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Productivity Enhancement In Unconventional Energy Reservoirs By Well Simulation Using Graded Proppant

Boniciolli, Matthew

Cooper, Andrew

Hughes, Todd

Engineering Honours Degree, 2011

University of Adelaide


The use of graded proppant was expected to provide a significantly superior result for the stimulation of wells used in unconventional energy reservoirs. Their potential upside was examined through the use of well and fracture indexes, which were evaluated in order to assess their superiority compared to conventional mono-sized proppant stimulation. Specific consideration was paid to the use of this technique in naturally fractured shale gas reservoirs, as the successful implementation of a new highly efficient technique to improve production in reservoirs reliant on a few high permeability regions has the potential for a significant positive impact.

In order to determine the effectiveness of the graded proppant technique, analytical modelling was performed using equations taken from numerous literature sources which quantify relationships between permeability and pressure within tight formations such as shale. These equations were utilised to develop a well stimulation model, describing the variation in fracture aperture after a period of injection, using data from the Barnett Shale as the basis for this model. Radial Darcy flow in terms of the density of natural fractures present and a linear Poiseuille flow relationship was used to develop functions for the well and fracture indices respectively. These relations have demonstrated the relative benefit of graded proppant over conventional mono-sized treatments.

Further analytical modelling was used to develop a size based relationship for the deposition of a proppant particle in a fracture. This work involved the modelling of a number of forces relating to particle motion in fluids which were taken from literature and combined to derive an ordinary differential equation which when integrated described the motion of a particle in the fluid. This was then combined with the specified fracture and flow properties to determine an injection schedule of particles injected versus time.

The Computational Fluid Dynamics Software package COMSOL was used to derive a relationship for the impedance to flow in a fracture resulting from a varying separation between particles, it was also used to verify the proppant trajectories evaluated by the ordinary differential equations derived on the basis of force equilibrium.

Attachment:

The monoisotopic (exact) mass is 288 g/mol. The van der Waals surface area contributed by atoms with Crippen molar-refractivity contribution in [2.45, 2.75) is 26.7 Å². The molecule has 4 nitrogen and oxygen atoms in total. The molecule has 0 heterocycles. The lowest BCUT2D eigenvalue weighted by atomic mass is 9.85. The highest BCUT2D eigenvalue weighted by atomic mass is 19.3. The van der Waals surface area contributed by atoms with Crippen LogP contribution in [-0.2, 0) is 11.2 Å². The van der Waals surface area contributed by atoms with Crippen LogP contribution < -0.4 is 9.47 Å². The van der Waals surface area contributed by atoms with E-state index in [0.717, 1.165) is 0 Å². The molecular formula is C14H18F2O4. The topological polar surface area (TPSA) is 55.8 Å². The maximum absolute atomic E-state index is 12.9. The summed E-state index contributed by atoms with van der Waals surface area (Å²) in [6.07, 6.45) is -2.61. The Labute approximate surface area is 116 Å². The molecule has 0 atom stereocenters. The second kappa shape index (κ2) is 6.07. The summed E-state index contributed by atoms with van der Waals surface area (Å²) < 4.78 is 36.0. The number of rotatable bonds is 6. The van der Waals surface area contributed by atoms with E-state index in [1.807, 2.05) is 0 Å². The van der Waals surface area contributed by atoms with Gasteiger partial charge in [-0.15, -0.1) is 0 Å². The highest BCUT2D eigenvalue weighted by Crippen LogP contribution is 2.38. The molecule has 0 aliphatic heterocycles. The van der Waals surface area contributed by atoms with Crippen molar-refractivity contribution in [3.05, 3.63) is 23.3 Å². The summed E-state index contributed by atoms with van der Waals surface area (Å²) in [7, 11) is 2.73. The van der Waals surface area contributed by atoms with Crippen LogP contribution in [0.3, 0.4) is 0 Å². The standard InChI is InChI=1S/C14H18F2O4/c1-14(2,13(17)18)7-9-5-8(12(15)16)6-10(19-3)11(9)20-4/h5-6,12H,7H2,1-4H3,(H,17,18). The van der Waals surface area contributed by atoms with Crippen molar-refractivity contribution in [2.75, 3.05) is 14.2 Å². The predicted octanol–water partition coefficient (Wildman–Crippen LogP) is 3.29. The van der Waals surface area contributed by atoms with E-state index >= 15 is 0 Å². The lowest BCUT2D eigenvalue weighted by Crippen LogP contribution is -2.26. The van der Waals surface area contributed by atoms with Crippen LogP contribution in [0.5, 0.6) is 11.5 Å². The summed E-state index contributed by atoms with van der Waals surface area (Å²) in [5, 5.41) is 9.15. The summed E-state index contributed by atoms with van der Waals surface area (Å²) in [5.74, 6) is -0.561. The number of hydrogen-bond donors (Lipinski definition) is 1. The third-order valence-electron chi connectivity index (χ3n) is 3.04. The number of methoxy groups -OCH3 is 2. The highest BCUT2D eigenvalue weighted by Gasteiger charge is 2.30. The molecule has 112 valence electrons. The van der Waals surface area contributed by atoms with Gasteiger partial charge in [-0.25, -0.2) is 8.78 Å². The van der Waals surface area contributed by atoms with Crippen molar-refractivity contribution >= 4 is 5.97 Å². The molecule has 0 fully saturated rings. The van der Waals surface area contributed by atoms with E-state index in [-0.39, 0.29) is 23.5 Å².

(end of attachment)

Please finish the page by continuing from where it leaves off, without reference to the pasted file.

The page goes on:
An increase in magnitude of ten times was observed for a graded-size particle injection over a 100 mesh mono-size particle stimulation. The graded stimulation case uses standard mesh sizes between 32 and 200. In the well index calculations it has been shown that for any fracture density a graded stimulation will have a greater producibility than traditional techniques. For a fracture density of one fracture per square meter the graded WI is four times that of the mono WI for the same drainage area.

For the flow characteristics and fracture dimensions examined, a relationship between the particle size and its time of deposition was developed and quantified according to a logarithmic trend for increasing ‘mesh size’. Consideration of an injection schedule showed that for the simple case of stimulating a single fracture, the precision required for times and volumes injected was on the order of less than a second for smaller particles, and when factoring in the time of deposition for particles, it was found that particles will not deposit in the order in which they are injected, necessitating the use of a delay factor being some fraction of the deposition time for a particle.

Graded proppant is shown to offer a significant advantage in terms of productivity, however the practical requirements of the injection schedule (albeit for a single fracture) requires a level of precision that is practically unachievable, and not commensurate with the realised benefit of the technique. It is recommended that further effort be devoted to the examination of the performance of graded proppant in a network of fractures, as it is vital for the justification of this technique that it be practical, as well as achieving a superior productivity index.

Australian School of Petroleum



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